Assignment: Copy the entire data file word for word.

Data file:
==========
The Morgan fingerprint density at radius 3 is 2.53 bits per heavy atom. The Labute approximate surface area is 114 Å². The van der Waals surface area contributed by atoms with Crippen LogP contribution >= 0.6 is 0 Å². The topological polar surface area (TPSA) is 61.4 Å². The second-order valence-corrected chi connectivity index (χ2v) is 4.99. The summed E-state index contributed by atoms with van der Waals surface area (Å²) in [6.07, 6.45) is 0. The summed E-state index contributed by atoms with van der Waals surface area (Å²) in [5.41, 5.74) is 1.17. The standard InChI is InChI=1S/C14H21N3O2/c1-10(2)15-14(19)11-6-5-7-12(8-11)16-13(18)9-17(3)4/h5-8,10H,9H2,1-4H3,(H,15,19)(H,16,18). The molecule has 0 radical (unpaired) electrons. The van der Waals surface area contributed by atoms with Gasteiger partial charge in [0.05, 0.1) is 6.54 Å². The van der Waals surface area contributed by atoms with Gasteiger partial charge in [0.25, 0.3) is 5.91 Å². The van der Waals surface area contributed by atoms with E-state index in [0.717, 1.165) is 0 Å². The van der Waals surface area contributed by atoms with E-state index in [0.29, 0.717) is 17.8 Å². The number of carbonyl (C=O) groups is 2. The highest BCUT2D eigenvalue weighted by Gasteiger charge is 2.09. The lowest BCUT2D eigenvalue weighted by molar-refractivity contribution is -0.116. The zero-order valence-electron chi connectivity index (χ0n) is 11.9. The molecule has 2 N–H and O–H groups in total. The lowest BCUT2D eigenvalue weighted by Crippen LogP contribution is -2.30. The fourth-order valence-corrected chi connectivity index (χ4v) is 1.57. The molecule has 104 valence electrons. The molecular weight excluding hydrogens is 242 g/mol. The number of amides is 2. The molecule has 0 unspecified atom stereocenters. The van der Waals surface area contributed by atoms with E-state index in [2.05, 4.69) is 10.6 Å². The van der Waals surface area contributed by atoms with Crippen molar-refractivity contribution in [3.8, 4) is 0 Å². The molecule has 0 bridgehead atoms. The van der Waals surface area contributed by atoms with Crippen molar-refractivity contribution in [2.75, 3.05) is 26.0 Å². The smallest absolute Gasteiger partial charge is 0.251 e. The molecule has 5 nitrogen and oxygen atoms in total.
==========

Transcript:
The Morgan fingerprint density at radius 3 is 2.53 bits per heavy atom. The Labute approximate surface area is 114 Å². The van der Waals surface area contributed by atoms with Crippen LogP contribution >= 0.6 is 0 Å². The topological polar surface area (TPSA) is 61.4 Å². The second-order valence-corrected chi connectivity index (χ2v) is 4.99. The summed E-state index contributed by atoms with van der Waals surface area (Å²) in [6.07, 6.45) is 0. The summed E-state index contributed by atoms with van der Waals surface area (Å²) in [5.41, 5.74) is 1.17. The standard InChI is InChI=1S/C14H21N3O2/c1-10(2)15-14(19)11-6-5-7-12(8-11)16-13(18)9-17(3)4/h5-8,10H,9H2,1-4H3,(H,15,19)(H,16,18). The molecule has 0 radical (unpaired) electrons. The van der Waals surface area contributed by atoms with Gasteiger partial charge in [0.05, 0.1) is 6.54 Å². The van der Waals surface area contributed by atoms with Gasteiger partial charge in [0.25, 0.3) is 5.91 Å². The van der Waals surface area contributed by atoms with E-state index in [0.717, 1.165) is 0 Å². The van der Waals surface area contributed by atoms with E-state index in [0.29, 0.717) is 17.8 Å². The number of carbonyl (C=O) groups is 2. The highest BCUT2D eigenvalue weighted by Gasteiger charge is 2.09. The lowest BCUT2D eigenvalue weighted by molar-refractivity contribution is -0.116. The zero-order valence-electron chi connectivity index (χ0n) is 11.9. The molecule has 2 N–H and O–H groups in total. The lowest BCUT2D eigenvalue weighted by Crippen LogP contribution is -2.30. The fourth-order valence-corrected chi connectivity index (χ4v) is 1.57. The molecule has 104 valence electrons. The molecular weight excluding hydrogens is 242 g/mol. The number of amides is 2. The molecule has 0 unspecified atom stereocenters. The van der Waals surface area contributed by atoms with E-state index in [2.05, 4.69) is 10.6 Å². The van der Waals surface area contributed by atoms with Crippen molar-refractivity contribution in [3.8, 4) is 0 Å². The molecule has 0 bridgehead atoms. The van der Waals surface area contributed by atoms with Crippen molar-refractivity contribution in [2.75, 3.05) is 26.0 Å². The smallest absolute Gasteiger partial charge is 0.251 e. The molecule has 5 nitrogen and oxygen atoms in total.